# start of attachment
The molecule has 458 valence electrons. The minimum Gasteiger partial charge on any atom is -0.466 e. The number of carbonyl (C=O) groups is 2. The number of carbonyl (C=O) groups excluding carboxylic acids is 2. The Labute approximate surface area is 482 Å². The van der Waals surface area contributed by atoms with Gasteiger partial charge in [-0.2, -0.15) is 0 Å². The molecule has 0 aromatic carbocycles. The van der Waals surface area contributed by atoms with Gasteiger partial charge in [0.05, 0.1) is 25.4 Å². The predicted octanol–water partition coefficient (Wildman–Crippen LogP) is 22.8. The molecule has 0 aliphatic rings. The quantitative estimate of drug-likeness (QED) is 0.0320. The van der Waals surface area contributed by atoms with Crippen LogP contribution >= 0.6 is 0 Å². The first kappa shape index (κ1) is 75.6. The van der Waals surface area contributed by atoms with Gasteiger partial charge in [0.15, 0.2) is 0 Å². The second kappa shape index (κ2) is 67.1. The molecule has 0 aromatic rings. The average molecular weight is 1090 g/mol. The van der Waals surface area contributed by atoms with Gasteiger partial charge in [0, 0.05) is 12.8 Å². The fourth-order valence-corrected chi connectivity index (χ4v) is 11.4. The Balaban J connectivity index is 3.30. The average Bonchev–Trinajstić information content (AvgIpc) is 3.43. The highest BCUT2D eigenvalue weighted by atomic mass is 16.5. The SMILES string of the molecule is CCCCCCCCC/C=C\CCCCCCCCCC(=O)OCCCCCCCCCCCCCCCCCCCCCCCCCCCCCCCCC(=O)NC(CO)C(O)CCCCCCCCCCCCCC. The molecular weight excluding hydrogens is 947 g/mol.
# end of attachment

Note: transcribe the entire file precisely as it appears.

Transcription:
The molecule has 458 valence electrons. The minimum Gasteiger partial charge on any atom is -0.466 e. The number of carbonyl (C=O) groups is 2. The number of carbonyl (C=O) groups excluding carboxylic acids is 2. The Labute approximate surface area is 482 Å². The van der Waals surface area contributed by atoms with Gasteiger partial charge in [-0.2, -0.15) is 0 Å². The molecule has 0 aromatic carbocycles. The van der Waals surface area contributed by atoms with Gasteiger partial charge in [0.05, 0.1) is 25.4 Å². The predicted octanol–water partition coefficient (Wildman–Crippen LogP) is 22.8. The molecule has 0 aliphatic rings. The quantitative estimate of drug-likeness (QED) is 0.0320. The van der Waals surface area contributed by atoms with Crippen LogP contribution >= 0.6 is 0 Å². The first kappa shape index (κ1) is 75.6. The van der Waals surface area contributed by atoms with Gasteiger partial charge in [0.15, 0.2) is 0 Å². The second kappa shape index (κ2) is 67.1. The molecule has 0 aromatic rings. The average molecular weight is 1090 g/mol. The van der Waals surface area contributed by atoms with Gasteiger partial charge in [0, 0.05) is 12.8 Å². The fourth-order valence-corrected chi connectivity index (χ4v) is 11.4. The Balaban J connectivity index is 3.30. The average Bonchev–Trinajstić information content (AvgIpc) is 3.43. The highest BCUT2D eigenvalue weighted by atomic mass is 16.5. The SMILES string of the molecule is CCCCCCCCC/C=C\CCCCCCCCCC(=O)OCCCCCCCCCCCCCCCCCCCCCCCCCCCCCCCCC(=O)NC(CO)C(O)CCCCCCCCCCCCCC. The molecular weight excluding hydrogens is 947 g/mol.